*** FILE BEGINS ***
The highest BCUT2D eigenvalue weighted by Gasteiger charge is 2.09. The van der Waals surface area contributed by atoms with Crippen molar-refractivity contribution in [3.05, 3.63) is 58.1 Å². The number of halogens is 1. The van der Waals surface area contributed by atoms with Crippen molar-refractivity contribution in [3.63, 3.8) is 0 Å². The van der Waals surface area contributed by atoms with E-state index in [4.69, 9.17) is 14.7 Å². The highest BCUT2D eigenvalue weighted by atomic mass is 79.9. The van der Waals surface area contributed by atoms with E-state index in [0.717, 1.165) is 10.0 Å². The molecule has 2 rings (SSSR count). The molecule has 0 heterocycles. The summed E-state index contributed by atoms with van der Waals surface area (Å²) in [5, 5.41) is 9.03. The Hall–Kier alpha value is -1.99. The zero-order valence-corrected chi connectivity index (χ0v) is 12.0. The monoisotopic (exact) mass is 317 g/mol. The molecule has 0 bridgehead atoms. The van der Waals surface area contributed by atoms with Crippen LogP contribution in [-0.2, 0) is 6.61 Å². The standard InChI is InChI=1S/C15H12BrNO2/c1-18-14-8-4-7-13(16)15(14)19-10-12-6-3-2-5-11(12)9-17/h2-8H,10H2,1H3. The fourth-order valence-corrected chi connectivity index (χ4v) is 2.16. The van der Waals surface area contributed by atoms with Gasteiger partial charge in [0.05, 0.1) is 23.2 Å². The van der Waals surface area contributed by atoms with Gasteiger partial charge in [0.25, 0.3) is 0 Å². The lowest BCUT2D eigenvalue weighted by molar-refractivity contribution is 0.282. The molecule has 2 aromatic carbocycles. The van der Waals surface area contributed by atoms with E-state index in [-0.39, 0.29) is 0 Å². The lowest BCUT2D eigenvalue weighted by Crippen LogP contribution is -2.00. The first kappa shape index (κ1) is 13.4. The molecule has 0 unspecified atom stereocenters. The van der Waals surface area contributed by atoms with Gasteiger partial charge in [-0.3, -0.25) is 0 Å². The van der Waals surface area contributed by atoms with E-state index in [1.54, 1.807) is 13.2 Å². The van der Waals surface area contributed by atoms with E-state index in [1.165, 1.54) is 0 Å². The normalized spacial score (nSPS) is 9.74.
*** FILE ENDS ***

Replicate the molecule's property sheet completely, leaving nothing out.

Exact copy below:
The highest BCUT2D eigenvalue weighted by Gasteiger charge is 2.09. The van der Waals surface area contributed by atoms with Crippen molar-refractivity contribution in [3.05, 3.63) is 58.1 Å². The number of halogens is 1. The van der Waals surface area contributed by atoms with Crippen molar-refractivity contribution in [3.63, 3.8) is 0 Å². The van der Waals surface area contributed by atoms with E-state index in [4.69, 9.17) is 14.7 Å². The highest BCUT2D eigenvalue weighted by atomic mass is 79.9. The van der Waals surface area contributed by atoms with E-state index in [0.717, 1.165) is 10.0 Å². The molecule has 2 rings (SSSR count). The molecule has 0 heterocycles. The summed E-state index contributed by atoms with van der Waals surface area (Å²) in [5, 5.41) is 9.03. The Hall–Kier alpha value is -1.99. The zero-order valence-corrected chi connectivity index (χ0v) is 12.0. The monoisotopic (exact) mass is 317 g/mol. The molecule has 0 bridgehead atoms. The van der Waals surface area contributed by atoms with Crippen LogP contribution in [-0.2, 0) is 6.61 Å². The standard InChI is InChI=1S/C15H12BrNO2/c1-18-14-8-4-7-13(16)15(14)19-10-12-6-3-2-5-11(12)9-17/h2-8H,10H2,1H3. The fourth-order valence-corrected chi connectivity index (χ4v) is 2.16. The van der Waals surface area contributed by atoms with Gasteiger partial charge in [0.05, 0.1) is 23.2 Å². The van der Waals surface area contributed by atoms with Gasteiger partial charge in [0.25, 0.3) is 0 Å². The lowest BCUT2D eigenvalue weighted by molar-refractivity contribution is 0.282. The molecule has 2 aromatic carbocycles. The van der Waals surface area contributed by atoms with E-state index in [-0.39, 0.29) is 0 Å². The lowest BCUT2D eigenvalue weighted by Crippen LogP contribution is -2.00. The first kappa shape index (κ1) is 13.4. The molecule has 0 unspecified atom stereocenters. The van der Waals surface area contributed by atoms with Gasteiger partial charge in [-0.3, -0.25) is 0 Å². The van der Waals surface area contributed by atoms with E-state index in [1.54, 1.807) is 13.2 Å². The van der Waals surface area contributed by atoms with E-state index in [1.165, 1.54) is 0 Å². The normalized spacial score (nSPS) is 9.74.